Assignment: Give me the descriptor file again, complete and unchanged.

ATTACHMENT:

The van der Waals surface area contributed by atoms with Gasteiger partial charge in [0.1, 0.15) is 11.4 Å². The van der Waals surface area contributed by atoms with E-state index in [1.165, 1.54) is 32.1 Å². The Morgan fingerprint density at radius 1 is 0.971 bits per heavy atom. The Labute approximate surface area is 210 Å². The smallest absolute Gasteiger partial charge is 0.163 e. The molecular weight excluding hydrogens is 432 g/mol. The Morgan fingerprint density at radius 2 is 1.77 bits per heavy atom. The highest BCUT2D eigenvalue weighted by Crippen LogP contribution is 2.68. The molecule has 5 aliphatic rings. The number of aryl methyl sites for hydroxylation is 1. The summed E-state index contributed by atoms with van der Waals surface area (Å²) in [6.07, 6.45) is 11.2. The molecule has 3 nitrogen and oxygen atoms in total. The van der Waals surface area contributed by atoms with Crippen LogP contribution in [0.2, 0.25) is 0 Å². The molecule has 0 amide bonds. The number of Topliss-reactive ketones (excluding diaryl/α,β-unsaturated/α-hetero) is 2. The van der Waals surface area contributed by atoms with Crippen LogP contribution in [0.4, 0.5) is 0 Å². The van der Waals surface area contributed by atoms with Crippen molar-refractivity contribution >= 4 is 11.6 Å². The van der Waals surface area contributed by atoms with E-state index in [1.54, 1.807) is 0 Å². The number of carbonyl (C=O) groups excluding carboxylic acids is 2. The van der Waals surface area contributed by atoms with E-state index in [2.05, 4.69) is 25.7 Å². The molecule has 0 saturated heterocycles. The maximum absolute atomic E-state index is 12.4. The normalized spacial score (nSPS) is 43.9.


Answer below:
The van der Waals surface area contributed by atoms with Gasteiger partial charge in [0.1, 0.15) is 11.4 Å². The van der Waals surface area contributed by atoms with E-state index in [1.165, 1.54) is 32.1 Å². The Morgan fingerprint density at radius 1 is 0.971 bits per heavy atom. The Labute approximate surface area is 210 Å². The smallest absolute Gasteiger partial charge is 0.163 e. The molecular weight excluding hydrogens is 432 g/mol. The Morgan fingerprint density at radius 2 is 1.77 bits per heavy atom. The highest BCUT2D eigenvalue weighted by Crippen LogP contribution is 2.68. The molecule has 5 aliphatic rings. The number of aryl methyl sites for hydroxylation is 1. The summed E-state index contributed by atoms with van der Waals surface area (Å²) in [6.07, 6.45) is 11.2. The molecule has 3 nitrogen and oxygen atoms in total. The van der Waals surface area contributed by atoms with Crippen LogP contribution in [0.2, 0.25) is 0 Å². The molecule has 0 amide bonds. The number of Topliss-reactive ketones (excluding diaryl/α,β-unsaturated/α-hetero) is 2. The van der Waals surface area contributed by atoms with Crippen LogP contribution in [0.4, 0.5) is 0 Å². The van der Waals surface area contributed by atoms with Crippen molar-refractivity contribution >= 4 is 11.6 Å². The van der Waals surface area contributed by atoms with E-state index in [1.54, 1.807) is 0 Å². The number of carbonyl (C=O) groups excluding carboxylic acids is 2. The van der Waals surface area contributed by atoms with E-state index in [2.05, 4.69) is 25.7 Å². The molecule has 0 saturated heterocycles. The maximum absolute atomic E-state index is 12.4. The normalized spacial score (nSPS) is 43.9.